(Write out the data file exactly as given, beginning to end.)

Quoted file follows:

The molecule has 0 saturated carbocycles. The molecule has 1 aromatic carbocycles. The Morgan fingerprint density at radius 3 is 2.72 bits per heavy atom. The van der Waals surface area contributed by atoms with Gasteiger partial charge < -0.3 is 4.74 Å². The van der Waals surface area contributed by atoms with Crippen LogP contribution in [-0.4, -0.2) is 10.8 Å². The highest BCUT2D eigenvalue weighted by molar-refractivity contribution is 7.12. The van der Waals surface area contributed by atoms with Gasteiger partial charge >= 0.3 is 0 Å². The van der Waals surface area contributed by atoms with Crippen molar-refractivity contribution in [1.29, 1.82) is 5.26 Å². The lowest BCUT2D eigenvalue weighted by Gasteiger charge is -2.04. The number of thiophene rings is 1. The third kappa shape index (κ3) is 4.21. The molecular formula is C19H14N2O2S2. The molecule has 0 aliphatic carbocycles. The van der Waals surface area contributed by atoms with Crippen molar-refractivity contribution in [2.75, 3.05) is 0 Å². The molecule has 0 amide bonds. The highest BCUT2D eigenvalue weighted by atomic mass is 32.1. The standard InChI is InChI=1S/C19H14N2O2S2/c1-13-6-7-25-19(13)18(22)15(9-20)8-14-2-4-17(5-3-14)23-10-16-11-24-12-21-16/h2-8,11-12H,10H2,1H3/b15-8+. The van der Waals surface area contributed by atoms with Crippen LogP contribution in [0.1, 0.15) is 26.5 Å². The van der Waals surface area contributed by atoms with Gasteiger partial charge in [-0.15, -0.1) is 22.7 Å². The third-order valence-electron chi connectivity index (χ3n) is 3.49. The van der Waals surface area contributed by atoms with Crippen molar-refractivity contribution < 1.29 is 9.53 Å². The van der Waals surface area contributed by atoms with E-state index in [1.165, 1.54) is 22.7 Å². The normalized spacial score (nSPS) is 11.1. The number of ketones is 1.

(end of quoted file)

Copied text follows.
The molecule has 0 saturated carbocycles. The molecule has 1 aromatic carbocycles. The Morgan fingerprint density at radius 3 is 2.72 bits per heavy atom. The van der Waals surface area contributed by atoms with Gasteiger partial charge < -0.3 is 4.74 Å². The van der Waals surface area contributed by atoms with Crippen LogP contribution in [-0.4, -0.2) is 10.8 Å². The highest BCUT2D eigenvalue weighted by molar-refractivity contribution is 7.12. The van der Waals surface area contributed by atoms with Gasteiger partial charge >= 0.3 is 0 Å². The van der Waals surface area contributed by atoms with Crippen molar-refractivity contribution in [1.29, 1.82) is 5.26 Å². The lowest BCUT2D eigenvalue weighted by Gasteiger charge is -2.04. The number of thiophene rings is 1. The third kappa shape index (κ3) is 4.21. The molecular formula is C19H14N2O2S2. The molecule has 0 aliphatic carbocycles. The van der Waals surface area contributed by atoms with Crippen molar-refractivity contribution in [2.75, 3.05) is 0 Å². The molecule has 0 amide bonds. The highest BCUT2D eigenvalue weighted by atomic mass is 32.1. The standard InChI is InChI=1S/C19H14N2O2S2/c1-13-6-7-25-19(13)18(22)15(9-20)8-14-2-4-17(5-3-14)23-10-16-11-24-12-21-16/h2-8,11-12H,10H2,1H3/b15-8+. The van der Waals surface area contributed by atoms with Crippen LogP contribution in [0.1, 0.15) is 26.5 Å². The van der Waals surface area contributed by atoms with Gasteiger partial charge in [-0.15, -0.1) is 22.7 Å². The third-order valence-electron chi connectivity index (χ3n) is 3.49. The van der Waals surface area contributed by atoms with Crippen molar-refractivity contribution < 1.29 is 9.53 Å². The van der Waals surface area contributed by atoms with E-state index in [1.165, 1.54) is 22.7 Å². The normalized spacial score (nSPS) is 11.1. The number of ketones is 1.